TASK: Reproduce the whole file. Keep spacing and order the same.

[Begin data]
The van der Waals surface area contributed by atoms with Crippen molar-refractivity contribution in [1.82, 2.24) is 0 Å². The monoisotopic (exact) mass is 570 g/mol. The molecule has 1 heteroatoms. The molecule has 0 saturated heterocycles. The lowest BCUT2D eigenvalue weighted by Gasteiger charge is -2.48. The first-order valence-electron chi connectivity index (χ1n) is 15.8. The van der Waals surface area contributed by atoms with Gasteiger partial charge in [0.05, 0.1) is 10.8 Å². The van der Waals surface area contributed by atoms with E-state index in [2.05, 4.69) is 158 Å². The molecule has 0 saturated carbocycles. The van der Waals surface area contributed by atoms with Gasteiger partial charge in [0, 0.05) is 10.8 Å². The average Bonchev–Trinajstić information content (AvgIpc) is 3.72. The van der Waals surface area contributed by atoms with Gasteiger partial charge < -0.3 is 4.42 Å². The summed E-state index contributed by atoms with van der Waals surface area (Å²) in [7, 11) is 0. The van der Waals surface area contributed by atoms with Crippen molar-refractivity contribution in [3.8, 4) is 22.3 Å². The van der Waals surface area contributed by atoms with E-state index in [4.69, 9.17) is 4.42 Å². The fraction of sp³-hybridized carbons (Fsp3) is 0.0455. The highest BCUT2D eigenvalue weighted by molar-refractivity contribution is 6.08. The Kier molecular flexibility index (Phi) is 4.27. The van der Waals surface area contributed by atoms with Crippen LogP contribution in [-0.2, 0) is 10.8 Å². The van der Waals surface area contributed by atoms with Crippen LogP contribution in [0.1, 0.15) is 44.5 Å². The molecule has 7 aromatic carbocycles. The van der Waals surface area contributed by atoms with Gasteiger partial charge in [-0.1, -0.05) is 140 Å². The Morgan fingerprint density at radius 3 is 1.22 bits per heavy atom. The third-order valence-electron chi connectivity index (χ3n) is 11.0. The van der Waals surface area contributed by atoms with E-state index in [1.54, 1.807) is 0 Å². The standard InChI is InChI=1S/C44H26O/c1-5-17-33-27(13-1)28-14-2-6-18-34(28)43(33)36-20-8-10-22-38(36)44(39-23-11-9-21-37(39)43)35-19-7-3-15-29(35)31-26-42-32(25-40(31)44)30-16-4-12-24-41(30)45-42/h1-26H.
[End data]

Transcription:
The van der Waals surface area contributed by atoms with Crippen molar-refractivity contribution in [1.82, 2.24) is 0 Å². The monoisotopic (exact) mass is 570 g/mol. The molecule has 1 heteroatoms. The molecule has 0 saturated heterocycles. The lowest BCUT2D eigenvalue weighted by Gasteiger charge is -2.48. The first-order valence-electron chi connectivity index (χ1n) is 15.8. The van der Waals surface area contributed by atoms with Gasteiger partial charge in [0.05, 0.1) is 10.8 Å². The van der Waals surface area contributed by atoms with E-state index in [2.05, 4.69) is 158 Å². The molecule has 0 saturated carbocycles. The van der Waals surface area contributed by atoms with Gasteiger partial charge in [0, 0.05) is 10.8 Å². The average Bonchev–Trinajstić information content (AvgIpc) is 3.72. The van der Waals surface area contributed by atoms with Gasteiger partial charge < -0.3 is 4.42 Å². The summed E-state index contributed by atoms with van der Waals surface area (Å²) in [7, 11) is 0. The van der Waals surface area contributed by atoms with Crippen molar-refractivity contribution in [3.8, 4) is 22.3 Å². The van der Waals surface area contributed by atoms with E-state index in [4.69, 9.17) is 4.42 Å². The fraction of sp³-hybridized carbons (Fsp3) is 0.0455. The highest BCUT2D eigenvalue weighted by molar-refractivity contribution is 6.08. The Kier molecular flexibility index (Phi) is 4.27. The van der Waals surface area contributed by atoms with Crippen LogP contribution in [-0.2, 0) is 10.8 Å². The van der Waals surface area contributed by atoms with Crippen LogP contribution in [0.1, 0.15) is 44.5 Å². The molecule has 7 aromatic carbocycles. The van der Waals surface area contributed by atoms with Gasteiger partial charge in [-0.1, -0.05) is 140 Å². The Morgan fingerprint density at radius 3 is 1.22 bits per heavy atom. The third-order valence-electron chi connectivity index (χ3n) is 11.0. The van der Waals surface area contributed by atoms with E-state index in [1.54, 1.807) is 0 Å². The standard InChI is InChI=1S/C44H26O/c1-5-17-33-27(13-1)28-14-2-6-18-34(28)43(33)36-20-8-10-22-38(36)44(39-23-11-9-21-37(39)43)35-19-7-3-15-29(35)31-26-42-32(25-40(31)44)30-16-4-12-24-41(30)45-42/h1-26H.